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peterb26
30-01-08, 22:15
I recently saw an advert in the Home Counties which had the following requirements:-

Essential Requirements

•RYA Yachtmaster Offshore (Sail/commercial)
•RYA Powerboat Instructor
•RYA Cruising Instructor (Sail) or ready to qualify
•RYA Shorebased Instructor or ready to qualify
•RYA SRC Assessor or ready to qualify
•Experience of skippering and/or instructing in the Solent
•Full UK driving license
•Experience of maintaining small craft

Desirable requirements

•RYA Yachtmaster Instructor (Sail)
•RYA Advanced Powerboat Instructor
•RYA PWC Instructor
•RYA Dinghy Senior Instructor
•RYA Yachtmaster Offshore Power (or Instructor)

And the starting salary was between £15.5k and £17.5k p.a.

Now it may well be that this is the "going rate" and this is no attempt at belittling the company looking for the applicant - but I'd be very interested in what other folks think about this.

To me its like the poor old Coastguards being paid less than the lads and lasses at McDonalds......

Those qualifications are by no means the bottom of the rung - most folks here who read them will probably think "yep - I'd like to have that lot".....

Yet they will only generate 17.5k per annum in exchange for a 40 hour week...... /forums/images/graemlins/frown.gif

OR4751
30-01-08, 22:24
If you get £75 per day, you're doing well /forums/images/graemlins/frown.gif

Ample supply of zero to hero types has flooded the market in recent years.

Twisterowner
30-01-08, 22:30
[ QUOTE ]
........ but I'd be very interested in what other folks think about this.

[/ QUOTE ]

It's a market. If the company doesn't get any applicants they will have to offer more money, otherwise..........

slipknot
30-01-08, 23:33
Of course, instructing afloat is not a 40 hrs a week job. The £75 (ish) per day is for possibly 12 hrs + of preperation/instruction and certainly 24hr responsibility for the care and safety of your students. Its a terrible rate of pay if you look at it on an hourly basis. You have no continuity of work and you only have the summer months to earn your living. You need to find an alternative for the winter. You have the cost of renewing your qualifications, medical examinations, insurances, waterproofs etc etc. No mater how much I would like to instruct, I simply need to earn more money than this to support my family. I guess I need a lottery win to put a few quid in the bank before I can do the job I would really enjoy.

fireball
30-01-08, 23:40
Before running off and getting a proper education and job I did dinghy instruction - totally voluntary so no pay, but I found that being on the water all day in teaching boats meant that I didn't want to do the evening or sunday races at my club .... so rather than doing the sailing that I really enjoyed doing (blasting around in a Fireball ...) I ended up plodding around in Wayfarers ...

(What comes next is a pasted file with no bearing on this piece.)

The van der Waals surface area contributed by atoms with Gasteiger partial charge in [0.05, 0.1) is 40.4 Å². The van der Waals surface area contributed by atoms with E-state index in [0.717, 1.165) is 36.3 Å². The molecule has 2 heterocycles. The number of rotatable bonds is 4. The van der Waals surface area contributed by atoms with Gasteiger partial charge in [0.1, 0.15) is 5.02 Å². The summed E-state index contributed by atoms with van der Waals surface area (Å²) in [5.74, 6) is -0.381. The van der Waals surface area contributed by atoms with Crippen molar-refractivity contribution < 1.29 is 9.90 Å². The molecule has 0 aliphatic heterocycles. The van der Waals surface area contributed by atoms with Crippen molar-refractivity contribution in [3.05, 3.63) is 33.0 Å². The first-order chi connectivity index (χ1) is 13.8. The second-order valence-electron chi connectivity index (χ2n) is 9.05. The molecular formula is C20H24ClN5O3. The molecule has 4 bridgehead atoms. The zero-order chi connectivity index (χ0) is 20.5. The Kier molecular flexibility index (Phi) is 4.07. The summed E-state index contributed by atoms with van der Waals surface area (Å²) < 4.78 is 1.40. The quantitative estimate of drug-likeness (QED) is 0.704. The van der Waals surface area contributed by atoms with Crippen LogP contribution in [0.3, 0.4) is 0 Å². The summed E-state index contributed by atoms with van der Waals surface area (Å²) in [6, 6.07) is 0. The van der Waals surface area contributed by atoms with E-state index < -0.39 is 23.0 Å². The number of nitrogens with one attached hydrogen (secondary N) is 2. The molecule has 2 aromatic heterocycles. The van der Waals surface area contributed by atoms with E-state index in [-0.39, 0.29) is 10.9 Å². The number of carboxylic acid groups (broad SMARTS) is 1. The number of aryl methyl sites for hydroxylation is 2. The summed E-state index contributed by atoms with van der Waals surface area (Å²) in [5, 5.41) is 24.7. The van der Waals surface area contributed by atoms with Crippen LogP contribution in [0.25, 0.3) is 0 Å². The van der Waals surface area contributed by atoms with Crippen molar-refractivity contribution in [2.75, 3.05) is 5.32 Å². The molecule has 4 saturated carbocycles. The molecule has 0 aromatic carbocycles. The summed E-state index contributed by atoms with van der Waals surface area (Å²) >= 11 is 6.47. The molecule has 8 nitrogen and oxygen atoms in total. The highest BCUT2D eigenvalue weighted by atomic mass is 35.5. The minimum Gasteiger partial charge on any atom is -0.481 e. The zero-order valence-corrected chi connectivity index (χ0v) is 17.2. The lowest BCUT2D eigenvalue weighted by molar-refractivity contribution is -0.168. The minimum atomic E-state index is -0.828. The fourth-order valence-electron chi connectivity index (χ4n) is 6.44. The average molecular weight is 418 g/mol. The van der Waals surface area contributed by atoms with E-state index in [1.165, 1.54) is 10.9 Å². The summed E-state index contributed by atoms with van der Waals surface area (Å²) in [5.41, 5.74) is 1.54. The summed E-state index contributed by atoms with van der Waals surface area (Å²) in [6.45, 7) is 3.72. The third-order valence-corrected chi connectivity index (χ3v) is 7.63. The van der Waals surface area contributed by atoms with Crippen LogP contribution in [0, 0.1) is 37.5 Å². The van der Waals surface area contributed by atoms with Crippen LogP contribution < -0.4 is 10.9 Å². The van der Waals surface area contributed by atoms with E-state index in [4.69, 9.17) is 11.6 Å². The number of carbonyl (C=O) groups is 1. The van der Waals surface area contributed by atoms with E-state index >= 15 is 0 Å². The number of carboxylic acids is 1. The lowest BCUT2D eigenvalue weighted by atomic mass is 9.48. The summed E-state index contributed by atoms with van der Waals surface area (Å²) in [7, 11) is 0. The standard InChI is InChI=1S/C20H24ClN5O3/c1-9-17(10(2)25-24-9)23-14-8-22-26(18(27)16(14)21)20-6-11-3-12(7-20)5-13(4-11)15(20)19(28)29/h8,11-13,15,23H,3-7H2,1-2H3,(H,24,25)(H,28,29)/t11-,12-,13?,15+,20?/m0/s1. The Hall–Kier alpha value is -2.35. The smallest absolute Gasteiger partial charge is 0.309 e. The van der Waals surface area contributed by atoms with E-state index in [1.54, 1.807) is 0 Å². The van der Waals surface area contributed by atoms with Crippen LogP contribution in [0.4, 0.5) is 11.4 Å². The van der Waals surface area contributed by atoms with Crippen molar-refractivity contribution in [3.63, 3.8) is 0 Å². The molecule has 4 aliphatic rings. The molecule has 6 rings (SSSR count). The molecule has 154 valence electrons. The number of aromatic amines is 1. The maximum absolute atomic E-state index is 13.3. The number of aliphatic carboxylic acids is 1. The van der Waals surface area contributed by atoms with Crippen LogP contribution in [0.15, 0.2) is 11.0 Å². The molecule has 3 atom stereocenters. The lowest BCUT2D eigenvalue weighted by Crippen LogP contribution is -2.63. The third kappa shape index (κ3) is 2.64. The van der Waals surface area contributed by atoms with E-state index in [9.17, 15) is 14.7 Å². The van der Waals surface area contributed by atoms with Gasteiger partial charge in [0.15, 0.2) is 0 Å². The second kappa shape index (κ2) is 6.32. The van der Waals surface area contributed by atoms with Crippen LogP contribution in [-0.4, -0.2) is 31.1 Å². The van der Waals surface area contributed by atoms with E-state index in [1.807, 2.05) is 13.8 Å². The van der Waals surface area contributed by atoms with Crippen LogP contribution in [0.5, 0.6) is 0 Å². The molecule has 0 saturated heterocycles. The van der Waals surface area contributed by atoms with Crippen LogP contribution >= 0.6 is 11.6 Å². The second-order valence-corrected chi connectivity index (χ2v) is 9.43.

so for me - I'd rather not teach as a profession ... I'm quite happy to help out or do informal instruction when we're out sailing, but certainly not as a career ... as for the pittance they are offering ... hmm ... you'd need 2 jobs just to make a living!

wotayottie
31-01-08, 07:51
The RYA one day shorebased courses are much more viable if you can get enough of them, but sailing instruction whether on the water or the theory is poorly paid. Its the usual problem when too many people want to opt out of normal work and try to turn a hobby into a living

graham
31-01-08, 07:59
[ QUOTE ]
Yet they will only generate 17.5k per annum in exchange for a 40 hour week......

[/ QUOTE ]

An instructor doing Yachtmaster preperation may get on the boat Sunday night then not get off again until Friday night when the candidates start their exam.

During the week they have to do night passages on at least some of the nights. All adds up to lots of hours (way over 40)for not much pay.

SkipperMarv
31-01-08, 08:02
[ QUOTE ]
too many people want to opt out of normal work and try to turn a hobby into a living

[/ QUOTE ]

I think you are right in one thing, too many people opt out of normal work, I did, but trying to turn a hobby into a living, at £17.5k I for one can't live off of that, the people that retire and do instructing are still doing it for a hobby, but they ask for little money, so the schools pay the market rate, this makes it impossible to make a living from instructing IMHO.

wotayottie
31-01-08, 08:08
I suppose it depends on what you want in life. A younger member of my old club went off to Sunsail in the med doing instruction / skippering. The pay was poor but all was provided, he got bought lots of beer by the punters and he got a fresh delivery of young women every flotilla turnaround.

It was a way better option than working in his fathers business, so when the flotillas shut down in the autumn, he went off to the ski slopes as an instructor and with the same rewards.

Never did join the family business, but messed everything up by getting married!